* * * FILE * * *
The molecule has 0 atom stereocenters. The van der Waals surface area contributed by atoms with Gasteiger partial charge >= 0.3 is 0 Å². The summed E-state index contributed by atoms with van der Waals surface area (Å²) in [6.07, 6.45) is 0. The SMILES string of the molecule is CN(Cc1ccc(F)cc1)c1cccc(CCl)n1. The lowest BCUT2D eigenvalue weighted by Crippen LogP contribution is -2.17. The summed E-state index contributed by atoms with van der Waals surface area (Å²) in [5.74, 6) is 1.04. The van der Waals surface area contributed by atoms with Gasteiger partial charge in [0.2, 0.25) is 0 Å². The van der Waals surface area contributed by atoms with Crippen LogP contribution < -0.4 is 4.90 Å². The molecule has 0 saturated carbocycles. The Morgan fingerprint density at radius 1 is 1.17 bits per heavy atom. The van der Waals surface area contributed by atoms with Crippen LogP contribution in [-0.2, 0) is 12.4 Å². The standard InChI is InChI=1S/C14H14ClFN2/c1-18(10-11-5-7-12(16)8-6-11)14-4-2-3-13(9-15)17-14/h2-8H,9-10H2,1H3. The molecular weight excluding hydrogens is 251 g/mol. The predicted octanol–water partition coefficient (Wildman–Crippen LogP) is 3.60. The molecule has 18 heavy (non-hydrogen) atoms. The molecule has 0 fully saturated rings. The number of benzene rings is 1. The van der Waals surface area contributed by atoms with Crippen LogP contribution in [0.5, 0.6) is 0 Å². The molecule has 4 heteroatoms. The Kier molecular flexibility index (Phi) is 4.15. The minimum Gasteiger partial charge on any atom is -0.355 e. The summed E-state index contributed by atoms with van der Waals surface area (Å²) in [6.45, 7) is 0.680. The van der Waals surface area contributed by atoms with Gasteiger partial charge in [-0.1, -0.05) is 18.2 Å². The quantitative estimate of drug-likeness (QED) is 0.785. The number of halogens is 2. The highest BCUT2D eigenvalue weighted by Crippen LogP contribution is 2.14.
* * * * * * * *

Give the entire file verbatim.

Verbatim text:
The molecule has 0 atom stereocenters. The van der Waals surface area contributed by atoms with Gasteiger partial charge >= 0.3 is 0 Å². The summed E-state index contributed by atoms with van der Waals surface area (Å²) in [6.07, 6.45) is 0. The SMILES string of the molecule is CN(Cc1ccc(F)cc1)c1cccc(CCl)n1. The lowest BCUT2D eigenvalue weighted by Crippen LogP contribution is -2.17. The summed E-state index contributed by atoms with van der Waals surface area (Å²) in [5.74, 6) is 1.04. The van der Waals surface area contributed by atoms with Gasteiger partial charge in [0.2, 0.25) is 0 Å². The van der Waals surface area contributed by atoms with Crippen LogP contribution < -0.4 is 4.90 Å². The molecule has 0 saturated carbocycles. The Morgan fingerprint density at radius 1 is 1.17 bits per heavy atom. The van der Waals surface area contributed by atoms with Crippen LogP contribution in [-0.2, 0) is 12.4 Å². The standard InChI is InChI=1S/C14H14ClFN2/c1-18(10-11-5-7-12(16)8-6-11)14-4-2-3-13(9-15)17-14/h2-8H,9-10H2,1H3. The molecular weight excluding hydrogens is 251 g/mol. The predicted octanol–water partition coefficient (Wildman–Crippen LogP) is 3.60. The molecule has 18 heavy (non-hydrogen) atoms. The molecule has 0 fully saturated rings. The number of benzene rings is 1. The van der Waals surface area contributed by atoms with Crippen LogP contribution in [0.5, 0.6) is 0 Å². The molecule has 4 heteroatoms. The Kier molecular flexibility index (Phi) is 4.15. The minimum Gasteiger partial charge on any atom is -0.355 e. The summed E-state index contributed by atoms with van der Waals surface area (Å²) in [6.45, 7) is 0.680. The van der Waals surface area contributed by atoms with Gasteiger partial charge in [-0.1, -0.05) is 18.2 Å². The quantitative estimate of drug-likeness (QED) is 0.785. The number of halogens is 2. The highest BCUT2D eigenvalue weighted by Crippen LogP contribution is 2.14.